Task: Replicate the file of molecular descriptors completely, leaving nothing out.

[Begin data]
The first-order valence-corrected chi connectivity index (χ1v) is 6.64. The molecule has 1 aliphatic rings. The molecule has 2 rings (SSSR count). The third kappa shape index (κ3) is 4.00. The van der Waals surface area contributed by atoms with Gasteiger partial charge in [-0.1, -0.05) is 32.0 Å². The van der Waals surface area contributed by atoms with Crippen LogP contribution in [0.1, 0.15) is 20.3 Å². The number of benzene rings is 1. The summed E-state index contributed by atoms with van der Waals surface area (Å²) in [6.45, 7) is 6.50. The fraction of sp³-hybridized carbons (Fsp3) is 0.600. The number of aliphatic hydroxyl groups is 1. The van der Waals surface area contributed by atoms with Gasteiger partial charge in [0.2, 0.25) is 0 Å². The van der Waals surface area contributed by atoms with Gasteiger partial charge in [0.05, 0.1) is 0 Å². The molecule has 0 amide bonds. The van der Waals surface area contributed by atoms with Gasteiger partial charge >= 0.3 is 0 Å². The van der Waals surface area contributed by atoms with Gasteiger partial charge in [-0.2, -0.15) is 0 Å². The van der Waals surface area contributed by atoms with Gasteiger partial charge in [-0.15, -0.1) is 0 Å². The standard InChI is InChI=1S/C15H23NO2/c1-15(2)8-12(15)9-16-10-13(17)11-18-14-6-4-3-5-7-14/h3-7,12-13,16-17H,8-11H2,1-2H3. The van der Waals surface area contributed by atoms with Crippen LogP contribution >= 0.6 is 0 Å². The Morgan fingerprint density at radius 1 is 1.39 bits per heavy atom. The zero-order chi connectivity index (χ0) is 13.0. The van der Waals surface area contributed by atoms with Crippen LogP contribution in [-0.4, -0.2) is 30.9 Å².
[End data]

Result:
The first-order valence-corrected chi connectivity index (χ1v) is 6.64. The molecule has 1 aliphatic rings. The molecule has 2 rings (SSSR count). The third kappa shape index (κ3) is 4.00. The van der Waals surface area contributed by atoms with Gasteiger partial charge in [-0.1, -0.05) is 32.0 Å². The van der Waals surface area contributed by atoms with Crippen LogP contribution in [0.1, 0.15) is 20.3 Å². The number of benzene rings is 1. The summed E-state index contributed by atoms with van der Waals surface area (Å²) in [6.45, 7) is 6.50. The fraction of sp³-hybridized carbons (Fsp3) is 0.600. The number of aliphatic hydroxyl groups is 1. The van der Waals surface area contributed by atoms with Gasteiger partial charge in [0.2, 0.25) is 0 Å². The van der Waals surface area contributed by atoms with Gasteiger partial charge in [0.05, 0.1) is 0 Å². The molecule has 0 amide bonds. The van der Waals surface area contributed by atoms with Gasteiger partial charge >= 0.3 is 0 Å². The van der Waals surface area contributed by atoms with Gasteiger partial charge in [-0.2, -0.15) is 0 Å². The van der Waals surface area contributed by atoms with Gasteiger partial charge in [-0.15, -0.1) is 0 Å². The standard InChI is InChI=1S/C15H23NO2/c1-15(2)8-12(15)9-16-10-13(17)11-18-14-6-4-3-5-7-14/h3-7,12-13,16-17H,8-11H2,1-2H3. The van der Waals surface area contributed by atoms with Crippen LogP contribution >= 0.6 is 0 Å². The Morgan fingerprint density at radius 1 is 1.39 bits per heavy atom. The zero-order chi connectivity index (χ0) is 13.0. The van der Waals surface area contributed by atoms with Crippen LogP contribution in [-0.4, -0.2) is 30.9 Å².